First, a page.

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New Member

DMVPN with Static Routes

Have anybody done a DMVPN using static routes instead of using EIGRP or OSPF ? I'm trying to explore the idea to see if I can work around the Single DMVPN using dual hub. Thanks.

Please post your experiences if any. Thanks.

3 REPLIES
New Member

Re: DMVPN with Static Routes

Any update on this ?

New Member

Re: DMVPN with Static Routes

nope.. no update.

New Member

Re: DMVPN with Static Routes

I assume the following implys that I can use Dual Hub - dual DMVPN layout if I don't use multicast routing protocol on the 2nd layout. I dun need dynamic tunnels on the 2nd hub, just on the first.

From CCO -

Dual Hub - Dual DMVPN Layout

The dual hub with dual DMVPN layout is slightly more difficult to set up, but it does give you better control of the routing across the DMVPN. The idea is to have a two separate DMVPN "clouds". Each hub (two in this case) is connected to one DMVPN subnet ("cloud") and the spokes are connected to both DMVPN subnets ("clouds"). Since the spoke routers are routing neighbors with both hub routers over the two GRE tunnel interfaces, you can use interface configuration differences (such as bandwidth, cost and delay) to modify the dynamic routing protocol metrics to prefer one hub over the other hub when they are both up.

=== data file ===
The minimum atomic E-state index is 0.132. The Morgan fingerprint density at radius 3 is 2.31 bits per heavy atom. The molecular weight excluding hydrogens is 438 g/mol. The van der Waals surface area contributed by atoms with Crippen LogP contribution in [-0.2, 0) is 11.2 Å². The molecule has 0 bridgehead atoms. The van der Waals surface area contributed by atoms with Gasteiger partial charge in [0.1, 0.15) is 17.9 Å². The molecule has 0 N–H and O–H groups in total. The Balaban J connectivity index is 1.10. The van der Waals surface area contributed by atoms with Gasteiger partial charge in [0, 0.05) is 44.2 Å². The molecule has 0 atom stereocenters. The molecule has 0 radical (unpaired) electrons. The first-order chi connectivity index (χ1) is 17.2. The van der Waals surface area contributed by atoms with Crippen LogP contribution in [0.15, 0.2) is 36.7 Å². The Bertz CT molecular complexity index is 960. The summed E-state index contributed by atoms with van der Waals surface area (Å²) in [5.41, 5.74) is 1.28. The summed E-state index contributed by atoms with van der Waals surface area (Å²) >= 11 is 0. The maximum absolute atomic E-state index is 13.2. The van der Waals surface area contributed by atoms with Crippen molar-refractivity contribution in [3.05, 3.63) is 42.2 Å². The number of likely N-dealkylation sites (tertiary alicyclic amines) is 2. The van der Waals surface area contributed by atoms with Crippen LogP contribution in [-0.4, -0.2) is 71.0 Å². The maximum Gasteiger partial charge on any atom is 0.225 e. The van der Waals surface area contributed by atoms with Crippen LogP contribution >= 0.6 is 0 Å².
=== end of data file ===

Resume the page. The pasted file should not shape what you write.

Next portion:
Note: The above issue is usually only relevant if the hub routers are co-located. When they are not co-located, normal dynamic routing will likely end up preferring the correct hub router, even if the destination network can be reached via either hub router.

You can use either p-pGRE or mGRE tunnel interfaces on the spoke routers. Multiple p-pGRE interfaces on a spoke router can use the same tunnel source ... IP address, but multiple mGRE interfaces on a spoke router must have a unique tunnel source ... IP address. This is because when IPsec is initiating, the first packet is an ISAKMP packet which needs to be associated with one of the mGRE tunnels. The ISAKMP packet only has the destination IP address (remote IPsec peer address) with which to make this association. This address is matched against the tunnel source ... address, but since both tunnels have the same tunnel source ... address, the first mGRE tunnel interface is always matched. This means that incoming multicast data packets may be associated with the wrong mGRE interface, breaking any dynamic routing protocol.

GRE packets themselves do not have this problem since they have the tunnel key ... value to differentiate between the two mGRE interfaces. Cisco is currently looking into methods of removing the unique tunnel source ... IP address restriction when using multiple mGRE tunnel interfaces on the same router. In the meantime, p-pGRE tunnels will be used in this dual hub with dual DMVPN layout. In the p-pGRE tunnel case, both the tunnel source ... and the tunnel destination ... IP addresses can be used for matching.

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